“I went into a panic. I started running through the streets looking for wounded people. I didn’t find any,” he recalled. “All were dead. I didn’t count the houses. The scene was the same in every one. There were women stabbed in the face. Children with their throats slit. Some of the children were shot in the ear for the bullet to come out through the other ear.”

Altogether, 73 people had been killed, most of them women and children, and 62 of them members of the Abdel-Razzaq family, according to activist Abu Osama, who took videos of the scene and helped remove the bodies. Throughout the evening, he said, residents ferried the dead in cars and trucks to a mosque in the central Taldo district, even as shelling continued.

Later that night, about 3 a.m., a second round of killings occurred, claiming 12 members of the Sayid family. That incident occurred in an area under the control of Syrian security forces. The following day, the pro-government al-Dunya television station filmed the aftermath, blaming the attack on “terrorists.”

The official Syrian Arab News Agency has reported that rebels targeted members of the Sayid family because they are related to a Syrian lawmaker and refused to join the opposition.

But Houla residents say the rebels could not have been responsible because the area is tightly controlled by the Syrian army. Ali, an 11-year old boy who survived the killings by pretending he was dead, fled under cover of darkness to join his uncle in the rebel-held part of the village, which he would not have done had the rebels killed his family, Abu Osama said. In videotaped testimony, the boy accused the shabiha of carrying out the killings. He is now with the rebels and cannot be reached, activists in the town said.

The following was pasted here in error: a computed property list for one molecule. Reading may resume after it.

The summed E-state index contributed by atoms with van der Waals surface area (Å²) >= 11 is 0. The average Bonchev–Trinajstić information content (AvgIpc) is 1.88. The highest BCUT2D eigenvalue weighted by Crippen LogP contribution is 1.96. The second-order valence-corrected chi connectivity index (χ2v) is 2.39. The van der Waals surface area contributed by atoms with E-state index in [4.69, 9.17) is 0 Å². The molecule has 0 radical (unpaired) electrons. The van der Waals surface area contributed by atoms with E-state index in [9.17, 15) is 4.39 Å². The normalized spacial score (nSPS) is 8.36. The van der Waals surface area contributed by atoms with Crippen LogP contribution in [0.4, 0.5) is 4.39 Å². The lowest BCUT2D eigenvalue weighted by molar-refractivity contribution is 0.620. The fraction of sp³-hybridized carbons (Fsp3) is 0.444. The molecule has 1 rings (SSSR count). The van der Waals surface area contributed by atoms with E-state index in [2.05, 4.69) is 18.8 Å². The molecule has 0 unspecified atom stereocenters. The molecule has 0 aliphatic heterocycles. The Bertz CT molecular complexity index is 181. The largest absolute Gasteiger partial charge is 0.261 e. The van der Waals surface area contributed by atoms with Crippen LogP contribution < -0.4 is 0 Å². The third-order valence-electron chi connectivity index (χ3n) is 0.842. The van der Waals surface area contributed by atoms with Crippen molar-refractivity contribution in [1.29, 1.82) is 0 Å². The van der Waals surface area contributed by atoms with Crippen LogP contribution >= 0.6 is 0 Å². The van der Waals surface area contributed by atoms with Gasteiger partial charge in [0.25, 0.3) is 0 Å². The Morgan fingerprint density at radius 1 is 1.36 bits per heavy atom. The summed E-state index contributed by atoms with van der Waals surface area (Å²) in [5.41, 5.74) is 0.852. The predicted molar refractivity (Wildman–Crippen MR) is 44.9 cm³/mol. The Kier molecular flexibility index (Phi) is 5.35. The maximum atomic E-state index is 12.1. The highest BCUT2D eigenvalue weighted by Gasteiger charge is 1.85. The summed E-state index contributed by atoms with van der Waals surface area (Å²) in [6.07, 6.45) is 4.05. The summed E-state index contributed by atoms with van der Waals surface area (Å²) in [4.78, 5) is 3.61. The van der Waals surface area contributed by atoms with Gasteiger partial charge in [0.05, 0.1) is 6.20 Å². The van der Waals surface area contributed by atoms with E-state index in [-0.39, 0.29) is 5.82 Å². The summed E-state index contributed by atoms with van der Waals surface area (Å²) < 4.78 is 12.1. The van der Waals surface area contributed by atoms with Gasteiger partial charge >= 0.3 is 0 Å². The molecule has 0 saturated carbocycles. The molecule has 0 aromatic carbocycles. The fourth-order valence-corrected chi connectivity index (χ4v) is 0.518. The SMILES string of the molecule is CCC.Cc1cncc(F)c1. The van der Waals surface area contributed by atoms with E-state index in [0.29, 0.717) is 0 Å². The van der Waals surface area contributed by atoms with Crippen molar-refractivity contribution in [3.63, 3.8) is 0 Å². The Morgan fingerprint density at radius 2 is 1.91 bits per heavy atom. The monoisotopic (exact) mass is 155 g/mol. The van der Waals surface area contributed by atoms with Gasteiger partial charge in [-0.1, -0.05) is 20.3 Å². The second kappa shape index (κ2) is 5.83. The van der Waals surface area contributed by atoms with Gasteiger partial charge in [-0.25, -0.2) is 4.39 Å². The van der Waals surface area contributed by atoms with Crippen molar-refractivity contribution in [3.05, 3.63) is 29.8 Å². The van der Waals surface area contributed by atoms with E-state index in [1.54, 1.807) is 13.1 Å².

Killings shock world

What provoked the killings is unclear. Were they acts of revenge, perhaps for the attack on the army checkpoint? Or for some other grievance? Mass killings are by no means a new phenomenon in Syria, nor even in Houla. In November, 11 Sunni workers there were lined up and shot dead in retaliation for the shooting of nine Alawites who had been hauled off a bus and killed the day before.

But what set last month’s massacre apart was the number of women and children among the victims, and that, for the first time, U.N. monitors were present to observe the aftermath, under the terms of a U.N.-brokered peace plan.

Their confirmation of the 108 deaths — including 49 children and 34 women — along with gruesome videos posted on the Internet of piles of dead children sent waves of revulsion rippling around the world and stirred an immediate response.